Review by CH
As the last vestiges of official Roman administration flickered out in Britain, the resulting power vacuum produced a patchwork of small kingdoms. Some – Mercia, Northumbria, East Anglia, Kent – have come to dominate popular imaginings of early medieval Britain, but the histories of many more have long been forgotten.
Nine of these ‘lost realms’ form the focus of Dr Thomas Williams’ book. Some of their stories survive only in hints – snippets of legend, ambiguous archaeological evidence, and accounts written long after they ceased to exist – while others endured long enough to appear in contemporary chronicles, before being annexed by larger neighbours or snuffed out by the Vikings.
This is no linear, chronological account of post-Roman Britain. Rather, Williams devotes a chapter to each kingdom in a selection spanning England, Scotland, and Wales: Elmet, Hwicce, Lindsey, Dumnonia, Essex, Rheged, Powys, Sussex, and Fortriu.
As well as piecing together fragments of material evidence, Williams thoroughly interrogates early medieval written sources both ‘historical’ and literary, teasing out flickers of insight as well as addressing their limits. We learn about the lost realms’ likely territorial boundaries, and what can be known of their rulers and ordinary inhabitants – but Williams is also keen to delve into matters more difficult to define. Who were these people, and who did they believe themselves to be? Here, Williams is open about the pitfalls inherent in discussing ideas of ethnicity/identity in the distant past, as well as exploring how national stories are constructed, and the danger of romanticising such histories. This is complemented by a thought-provoking concluding discussion about recent debates centred on the appropriateness of the term ‘Anglo-Saxon’ in discussing early medieval England.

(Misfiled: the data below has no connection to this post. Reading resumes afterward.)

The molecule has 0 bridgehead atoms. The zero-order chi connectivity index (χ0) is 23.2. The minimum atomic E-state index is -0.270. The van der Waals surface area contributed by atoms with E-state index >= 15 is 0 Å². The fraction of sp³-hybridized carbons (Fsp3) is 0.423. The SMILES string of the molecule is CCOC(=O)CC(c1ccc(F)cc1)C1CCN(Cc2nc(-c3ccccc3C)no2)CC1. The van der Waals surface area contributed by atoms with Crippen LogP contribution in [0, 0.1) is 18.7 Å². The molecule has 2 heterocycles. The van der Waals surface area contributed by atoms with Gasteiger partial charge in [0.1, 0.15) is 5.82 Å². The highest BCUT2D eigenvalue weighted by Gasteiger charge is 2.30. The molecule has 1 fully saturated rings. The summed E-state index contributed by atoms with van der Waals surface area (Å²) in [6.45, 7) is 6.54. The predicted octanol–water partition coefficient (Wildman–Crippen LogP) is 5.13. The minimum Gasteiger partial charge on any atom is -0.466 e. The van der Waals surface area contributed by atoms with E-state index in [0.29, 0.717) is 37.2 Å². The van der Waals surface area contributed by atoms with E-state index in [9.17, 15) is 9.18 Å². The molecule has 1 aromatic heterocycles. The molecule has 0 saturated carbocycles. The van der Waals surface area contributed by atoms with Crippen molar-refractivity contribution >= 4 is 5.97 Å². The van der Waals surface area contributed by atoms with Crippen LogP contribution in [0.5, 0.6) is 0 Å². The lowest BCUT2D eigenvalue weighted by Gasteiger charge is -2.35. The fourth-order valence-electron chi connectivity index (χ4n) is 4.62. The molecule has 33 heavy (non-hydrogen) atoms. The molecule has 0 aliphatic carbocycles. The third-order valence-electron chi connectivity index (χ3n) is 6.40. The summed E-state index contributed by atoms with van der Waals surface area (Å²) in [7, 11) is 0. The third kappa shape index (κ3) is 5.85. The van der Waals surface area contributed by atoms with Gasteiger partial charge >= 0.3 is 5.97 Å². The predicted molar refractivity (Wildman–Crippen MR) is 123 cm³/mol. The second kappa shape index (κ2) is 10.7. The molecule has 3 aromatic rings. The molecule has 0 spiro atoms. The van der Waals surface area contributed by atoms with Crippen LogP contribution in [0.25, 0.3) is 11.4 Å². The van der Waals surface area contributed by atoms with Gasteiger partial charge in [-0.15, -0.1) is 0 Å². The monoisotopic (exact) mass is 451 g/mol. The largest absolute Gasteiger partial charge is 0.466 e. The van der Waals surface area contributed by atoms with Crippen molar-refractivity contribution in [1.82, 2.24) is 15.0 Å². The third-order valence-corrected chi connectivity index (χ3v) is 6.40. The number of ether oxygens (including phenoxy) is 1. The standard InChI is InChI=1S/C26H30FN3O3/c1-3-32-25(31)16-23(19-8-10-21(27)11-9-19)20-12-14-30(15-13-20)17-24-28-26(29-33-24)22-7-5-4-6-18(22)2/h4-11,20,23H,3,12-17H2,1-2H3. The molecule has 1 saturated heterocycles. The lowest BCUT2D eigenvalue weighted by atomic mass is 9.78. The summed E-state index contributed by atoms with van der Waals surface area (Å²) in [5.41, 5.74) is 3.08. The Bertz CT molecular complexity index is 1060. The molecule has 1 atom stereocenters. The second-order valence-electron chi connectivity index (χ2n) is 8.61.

The book is only sparsely illustrated with black-and-white line drawings, but Williams’ resonant prose conjures vivid images of its own. His prologue, in particular, has the ring of an Old English elegy, evoking barrow mounds containing slumbering lords of lost lands, forgotten heroes whose names once rang beside hall-fires, rusted swords, and plough-scattered treasures.
Lost Realms: histories of Britain from the Romans to the Vikings
William Collins, £25